Auckland is known as the “City of Sails,” but rarely is it considered a popular Polynesian beach town. But just because this booming urban metropolis has over a million people doesn’t mean you can’t find some secluded pieces of shoreline. In fact, there are literally dozens of different beaches that ring the Auckland city center, and the fact that Manukau Harbour nearly separates Auckland from the North Island makes it one of the only cities in the world that’s literally surrounded by beaches. So, for a brief look at where to leave some footprints in the sand, the following are some of the best beaches in Auckland for enjoying a day in the sun.
There’s the initial excitement when you see the splash towards the distant, cobalt horizon, and then the added excitement when a flipper confirms that the splash wasn’t simply a whitecap. The captain turns and motors the boat in the direction of the flipping and splashing, and the next thing you know there are dozens of dolphins swimming in front of the bow. Best of all, if conditions permit and you’re a strong, competent swimmer, there’s the chance that you could strap on a mask and dive right in and join them.
Cities aren’t usually the types of places where you expect to find lots of wildlife. Wellington, however, is a notable exception—and even though it’s the nation’s capital and has 200,000 residents, there’s a surprising amount of animal life in reserves as well as the wild. While it isn’t a place like Anchorage, Alaska, where bears roam free in the streets, it’s still a place where pods of dolphins will occasionally visit the harbor—or a couple of orcas might swim near shore while chasing stingrays or fish. Aside from the isolated marine life encounters, there are a number of places back on land for viewing native wildlife, and the following are some of the best places for seeing animals in Wellington.
Don’t look now, but New Zealand is quickly becoming one of the world’s most popular and well-known wine regions. What started with sweet Sauvignon Blanc in the rolling hills of Marlborough, has turned into a massive business with wineries across the country. In fact, as of 2014, New Zealand was estimated to have 700 wineries on the North and South Islands combined, which—when adjusted for total land area—gives New Zealand approximately the same density of wineries as the U.S. state of Oregon.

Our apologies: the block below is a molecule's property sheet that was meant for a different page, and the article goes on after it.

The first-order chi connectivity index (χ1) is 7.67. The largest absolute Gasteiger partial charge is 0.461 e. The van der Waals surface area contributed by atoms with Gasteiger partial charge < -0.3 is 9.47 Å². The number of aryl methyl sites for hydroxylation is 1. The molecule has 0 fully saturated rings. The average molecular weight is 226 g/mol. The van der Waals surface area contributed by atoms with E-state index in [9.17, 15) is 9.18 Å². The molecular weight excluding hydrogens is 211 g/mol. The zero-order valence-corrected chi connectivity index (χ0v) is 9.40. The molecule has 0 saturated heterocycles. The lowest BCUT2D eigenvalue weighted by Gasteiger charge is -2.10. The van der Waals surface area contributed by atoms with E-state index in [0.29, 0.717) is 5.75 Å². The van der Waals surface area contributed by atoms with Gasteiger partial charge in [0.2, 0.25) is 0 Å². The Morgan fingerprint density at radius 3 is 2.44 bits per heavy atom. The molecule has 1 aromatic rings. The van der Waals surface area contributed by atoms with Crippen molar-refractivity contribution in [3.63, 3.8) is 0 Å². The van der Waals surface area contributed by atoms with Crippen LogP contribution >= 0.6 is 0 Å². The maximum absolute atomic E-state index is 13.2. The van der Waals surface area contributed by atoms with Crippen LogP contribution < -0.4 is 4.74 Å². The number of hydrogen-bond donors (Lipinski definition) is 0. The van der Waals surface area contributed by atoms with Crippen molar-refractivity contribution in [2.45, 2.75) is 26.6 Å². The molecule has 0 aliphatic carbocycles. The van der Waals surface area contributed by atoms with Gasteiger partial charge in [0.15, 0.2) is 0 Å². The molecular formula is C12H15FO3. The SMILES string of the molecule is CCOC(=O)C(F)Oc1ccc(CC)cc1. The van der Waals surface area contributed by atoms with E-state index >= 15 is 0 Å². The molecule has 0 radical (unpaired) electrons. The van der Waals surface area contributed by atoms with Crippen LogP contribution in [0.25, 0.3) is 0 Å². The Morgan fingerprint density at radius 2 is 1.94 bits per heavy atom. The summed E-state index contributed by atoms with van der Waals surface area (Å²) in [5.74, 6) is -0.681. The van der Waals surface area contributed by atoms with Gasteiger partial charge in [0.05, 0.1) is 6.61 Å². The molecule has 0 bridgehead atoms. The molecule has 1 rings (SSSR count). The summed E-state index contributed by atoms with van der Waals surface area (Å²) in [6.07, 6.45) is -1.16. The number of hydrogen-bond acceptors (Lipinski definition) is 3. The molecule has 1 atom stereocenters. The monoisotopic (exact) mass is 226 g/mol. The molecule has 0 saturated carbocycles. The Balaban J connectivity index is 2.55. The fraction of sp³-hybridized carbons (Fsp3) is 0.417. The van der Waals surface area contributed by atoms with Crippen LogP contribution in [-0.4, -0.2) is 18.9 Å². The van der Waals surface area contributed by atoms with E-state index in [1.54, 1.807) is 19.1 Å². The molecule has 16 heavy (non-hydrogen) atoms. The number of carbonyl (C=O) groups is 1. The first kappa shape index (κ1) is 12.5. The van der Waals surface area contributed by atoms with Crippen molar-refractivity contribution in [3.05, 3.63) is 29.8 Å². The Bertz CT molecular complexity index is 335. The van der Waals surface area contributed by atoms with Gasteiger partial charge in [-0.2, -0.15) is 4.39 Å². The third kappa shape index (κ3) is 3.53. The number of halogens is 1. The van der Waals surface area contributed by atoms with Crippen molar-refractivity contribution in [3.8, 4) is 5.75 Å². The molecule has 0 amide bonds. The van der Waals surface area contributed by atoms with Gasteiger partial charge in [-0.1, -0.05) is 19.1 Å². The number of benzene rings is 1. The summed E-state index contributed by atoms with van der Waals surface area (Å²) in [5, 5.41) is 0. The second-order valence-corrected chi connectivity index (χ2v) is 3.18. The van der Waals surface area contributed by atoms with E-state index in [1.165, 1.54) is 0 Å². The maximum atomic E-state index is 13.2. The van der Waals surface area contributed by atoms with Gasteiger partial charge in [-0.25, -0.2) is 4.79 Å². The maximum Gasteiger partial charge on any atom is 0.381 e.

After dismissing Europe (too close to home) and Asia (been there, done that) we settled on New Zealand, the home of hobbits, kiwis and Maoris. Its location on the other side of the planet, its wealth of outdoor adventure and the spectacular scenery on offer made New Zealand the perfect choice, and within a few days of deciding, we’d bought our flights.
Ask anybody who’s spent a bit of time exploring New Zealand what their highlights were, and there’s a good chance that a Lake Taupo adventure will feature. The lake sits in the middle of New Zealand’s North Island and has, over the years, built up a reputation for its breathtaking beauty and impressive range of extreme outdoor activities. My wife and I rolled into town in our camper, having booked onto the Huka Falls Jetboat and Tongariro River Rafting combo. It just seemed like that was the best blend of high-octane thrills and outdoor adventure, though alternative and perhaps more relaxing combinations including helicopter ride and scenic lake cruise were available.